States Drop Pay Raises for Medicaid Doctors

When a federal program to increase Medicaid doctors' pay ends Jan. 1, most states will choose not to keep it up.
by | October 24, 2014
Bethany Mollenkof/MCT

A federal initiative to boost participation among some Medicaid doctors by increasing their pay will mostly go defunct at the end of the year as most states have chosen not to extend it with their own money.

The initiative of the Affordable Care Act boosted rates for primary care doctors and some specialists to Medicare levels, which are higher than Medicaid, in hopes of boosting access to doctors as states expanded Medicaid. Overall states saw $11 billion in additional federal health-care funding. The increase generated an average 64 percent pay increase. But the two-year program ends in December, which means states have to come up with funding on their own to maintain the pay bump and prevent a pay cut.

Doctors have long blamed low rates for lower levels of participation in Medicaid, which varies dramatically by state, from a low of 40 percent in New Jersey -- where the rates are also low -- to near total participation in Wyoming. But the national average is near 70 percent.

Fifteen states have said they will continue the pay raise, at least at partially higher rates or with some other modifications, according to the Kaiser Family Foundation’s annual survey of Medicaid agencies. They include more conservative states such as Alabama, Mississippi and South Carolina, but also Colorado, Connecticut and Maryland.

The survey also said that 12 states were still undecided about whether they’ll continue the policy. Those include Arkansas, Arizona, Georgia, Vermont, Virginia and others. But within the group of states that reported being undecided, it’s clear that many have since shifted to “no.”

Although the survey started in the summer and continued into September, some states completed it before finalizing their budgets for the current fiscal year, which began in July. Of the states that responded to requests for comment, all said they’ve now decided against extending the pay raise with state money.

Key among their reasons were the cost and, in some cases, a sense that the program hadn’t made a noticeable difference in the number of participating doctors. Nationally, there’s no formal study of increased participation, and the Centers for Medicare and Medicaid Services have said it hasn't been tracking it.

That’s left evaluating the program’s effectiveness to individual states, many of whom didn’t get the program up and running for a year or a year and a half into the pay raise, said Eileen Ellis, a former Medicaid director who’s now with a consulting firm that conducts Kaiser’s survey. Medicaid directors have blamed administrative lag at both the state and federal levels for the delayed pickup, which left many with limited data to draw conclusions about the program’s effectiveness.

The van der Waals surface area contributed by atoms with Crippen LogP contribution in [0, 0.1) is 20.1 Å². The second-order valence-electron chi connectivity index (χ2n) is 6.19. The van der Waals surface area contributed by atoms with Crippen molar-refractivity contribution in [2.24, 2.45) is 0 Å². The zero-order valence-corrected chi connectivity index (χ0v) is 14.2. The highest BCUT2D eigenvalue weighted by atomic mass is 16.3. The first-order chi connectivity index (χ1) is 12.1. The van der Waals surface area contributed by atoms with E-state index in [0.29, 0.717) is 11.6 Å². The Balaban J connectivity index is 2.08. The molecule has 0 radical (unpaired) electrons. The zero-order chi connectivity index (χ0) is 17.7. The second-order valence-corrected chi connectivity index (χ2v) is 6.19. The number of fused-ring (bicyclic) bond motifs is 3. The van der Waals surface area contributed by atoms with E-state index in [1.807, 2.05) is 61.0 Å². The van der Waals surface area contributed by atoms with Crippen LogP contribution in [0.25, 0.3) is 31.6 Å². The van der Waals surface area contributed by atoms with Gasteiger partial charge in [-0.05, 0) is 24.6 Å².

But other issues include the difficulty of determining whether a newly participating doctor joined because of the pay increase or because of Medicaid expansion. And even in non-expansion states, many are dominated by managed-care companies who create a buffer between state officials and provider networks, making it a challenge to measure increased participation, Ellis said. “The [managed-care companies] have had to tell them participation was great all along as a condition of contracting, so it’s hard to know,” she said.

Connecticut was a rare example of a state that specifically reported to Kaiser a “significant” uptick in participation, and the state is extending the pay increase, albeit at a reduced level. But others say they haven’t been able to discern a noticeable difference -- especially not enough to justify spending tens of millions in additional state funding. “It’s really hard to tease it out, but our gut feeling was it didn’t have a significant impact on more physicians participating,” said Bill Lessard, Virginia’s director of provider reimbursement.

The Medicaid and CHIP Payment and Access Commission, a federal advisory panel, found states like Virginia were far from alone. The panel reported in late October that states had no plan to formally evaluate the effect of the increase, but it had, at best, only a modest impact, according to the National Association of Medicaid Directors. MACPAC similarly reported that states didn't get the increase off the ground until much later, and they questioned whether it was truly enough to promote access to primary care.

Note: This story has been updated to include information about a late October meeting of MACPAC.